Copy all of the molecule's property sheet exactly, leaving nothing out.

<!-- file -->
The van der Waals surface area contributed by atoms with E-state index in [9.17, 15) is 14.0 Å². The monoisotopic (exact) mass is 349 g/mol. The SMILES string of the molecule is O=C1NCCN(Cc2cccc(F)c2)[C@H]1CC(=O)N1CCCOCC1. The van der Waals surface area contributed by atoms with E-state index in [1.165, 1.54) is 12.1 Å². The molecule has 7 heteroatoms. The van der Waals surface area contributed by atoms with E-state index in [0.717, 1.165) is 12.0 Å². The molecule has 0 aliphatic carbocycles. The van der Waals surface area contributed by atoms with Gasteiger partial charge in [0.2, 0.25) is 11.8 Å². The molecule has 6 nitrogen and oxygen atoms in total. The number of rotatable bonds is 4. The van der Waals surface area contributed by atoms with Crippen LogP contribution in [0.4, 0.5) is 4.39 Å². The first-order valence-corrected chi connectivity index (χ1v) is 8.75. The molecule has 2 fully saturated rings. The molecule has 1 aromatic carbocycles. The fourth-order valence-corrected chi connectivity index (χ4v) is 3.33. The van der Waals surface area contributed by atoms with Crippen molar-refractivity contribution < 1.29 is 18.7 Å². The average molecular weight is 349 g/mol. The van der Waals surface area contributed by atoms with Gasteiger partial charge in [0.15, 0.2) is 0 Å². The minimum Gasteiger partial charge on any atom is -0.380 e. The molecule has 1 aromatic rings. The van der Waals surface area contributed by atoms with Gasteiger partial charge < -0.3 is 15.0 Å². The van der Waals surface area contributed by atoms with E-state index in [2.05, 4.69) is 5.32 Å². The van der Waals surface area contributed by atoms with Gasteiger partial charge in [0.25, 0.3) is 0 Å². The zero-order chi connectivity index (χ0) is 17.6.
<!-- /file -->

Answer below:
The van der Waals surface area contributed by atoms with E-state index in [9.17, 15) is 14.0 Å². The monoisotopic (exact) mass is 349 g/mol. The SMILES string of the molecule is O=C1NCCN(Cc2cccc(F)c2)[C@H]1CC(=O)N1CCCOCC1. The van der Waals surface area contributed by atoms with E-state index in [1.165, 1.54) is 12.1 Å². The molecule has 7 heteroatoms. The van der Waals surface area contributed by atoms with E-state index in [0.717, 1.165) is 12.0 Å². The molecule has 0 aliphatic carbocycles. The van der Waals surface area contributed by atoms with Gasteiger partial charge in [0.2, 0.25) is 11.8 Å². The molecule has 6 nitrogen and oxygen atoms in total. The number of rotatable bonds is 4. The van der Waals surface area contributed by atoms with Crippen LogP contribution in [0.4, 0.5) is 4.39 Å². The first-order valence-corrected chi connectivity index (χ1v) is 8.75. The molecule has 2 fully saturated rings. The molecule has 1 aromatic carbocycles. The fourth-order valence-corrected chi connectivity index (χ4v) is 3.33. The van der Waals surface area contributed by atoms with Crippen molar-refractivity contribution < 1.29 is 18.7 Å². The average molecular weight is 349 g/mol. The van der Waals surface area contributed by atoms with Gasteiger partial charge in [0.15, 0.2) is 0 Å². The minimum Gasteiger partial charge on any atom is -0.380 e. The molecule has 1 aromatic rings. The van der Waals surface area contributed by atoms with Gasteiger partial charge < -0.3 is 15.0 Å². The van der Waals surface area contributed by atoms with E-state index in [2.05, 4.69) is 5.32 Å². The van der Waals surface area contributed by atoms with Gasteiger partial charge in [0.25, 0.3) is 0 Å². The zero-order chi connectivity index (χ0) is 17.6.